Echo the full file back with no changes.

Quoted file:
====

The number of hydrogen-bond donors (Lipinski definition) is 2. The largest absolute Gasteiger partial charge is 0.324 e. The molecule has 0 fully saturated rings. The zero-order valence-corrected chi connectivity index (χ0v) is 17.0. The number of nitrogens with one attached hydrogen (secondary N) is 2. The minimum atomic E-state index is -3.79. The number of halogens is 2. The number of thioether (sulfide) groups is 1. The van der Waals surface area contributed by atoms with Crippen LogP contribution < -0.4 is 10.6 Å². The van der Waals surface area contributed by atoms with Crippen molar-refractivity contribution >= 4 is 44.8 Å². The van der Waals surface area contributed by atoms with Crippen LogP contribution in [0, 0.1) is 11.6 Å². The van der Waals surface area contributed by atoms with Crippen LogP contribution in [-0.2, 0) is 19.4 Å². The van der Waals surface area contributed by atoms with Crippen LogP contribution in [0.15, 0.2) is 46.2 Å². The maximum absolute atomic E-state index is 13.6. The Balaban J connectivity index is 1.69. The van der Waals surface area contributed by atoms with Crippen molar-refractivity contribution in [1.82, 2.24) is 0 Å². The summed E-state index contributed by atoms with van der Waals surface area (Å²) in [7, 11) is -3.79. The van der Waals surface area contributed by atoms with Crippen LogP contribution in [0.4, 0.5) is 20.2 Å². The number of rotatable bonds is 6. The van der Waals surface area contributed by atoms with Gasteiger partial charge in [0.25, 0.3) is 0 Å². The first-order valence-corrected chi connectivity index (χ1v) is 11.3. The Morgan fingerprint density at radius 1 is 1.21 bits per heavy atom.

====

The number of hydrogen-bond donors (Lipinski definition) is 2. The largest absolute Gasteiger partial charge is 0.324 e. The molecule has 0 fully saturated rings. The zero-order valence-corrected chi connectivity index (χ0v) is 17.0. The number of nitrogens with one attached hydrogen (secondary N) is 2. The minimum atomic E-state index is -3.79. The number of halogens is 2. The number of thioether (sulfide) groups is 1. The van der Waals surface area contributed by atoms with Crippen LogP contribution < -0.4 is 10.6 Å². The van der Waals surface area contributed by atoms with Crippen molar-refractivity contribution >= 4 is 44.8 Å². The van der Waals surface area contributed by atoms with Crippen LogP contribution in [0, 0.1) is 11.6 Å². The van der Waals surface area contributed by atoms with Crippen LogP contribution in [-0.2, 0) is 19.4 Å². The van der Waals surface area contributed by atoms with Crippen LogP contribution in [0.15, 0.2) is 46.2 Å². The maximum absolute atomic E-state index is 13.6. The Balaban J connectivity index is 1.69. The van der Waals surface area contributed by atoms with Crippen molar-refractivity contribution in [1.82, 2.24) is 0 Å². The summed E-state index contributed by atoms with van der Waals surface area (Å²) in [7, 11) is -3.79. The van der Waals surface area contributed by atoms with Crippen LogP contribution in [0.4, 0.5) is 20.2 Å². The number of rotatable bonds is 6. The van der Waals surface area contributed by atoms with Gasteiger partial charge in [0.25, 0.3) is 0 Å². The first-order valence-corrected chi connectivity index (χ1v) is 11.3. The Morgan fingerprint density at radius 1 is 1.21 bits per heavy atom.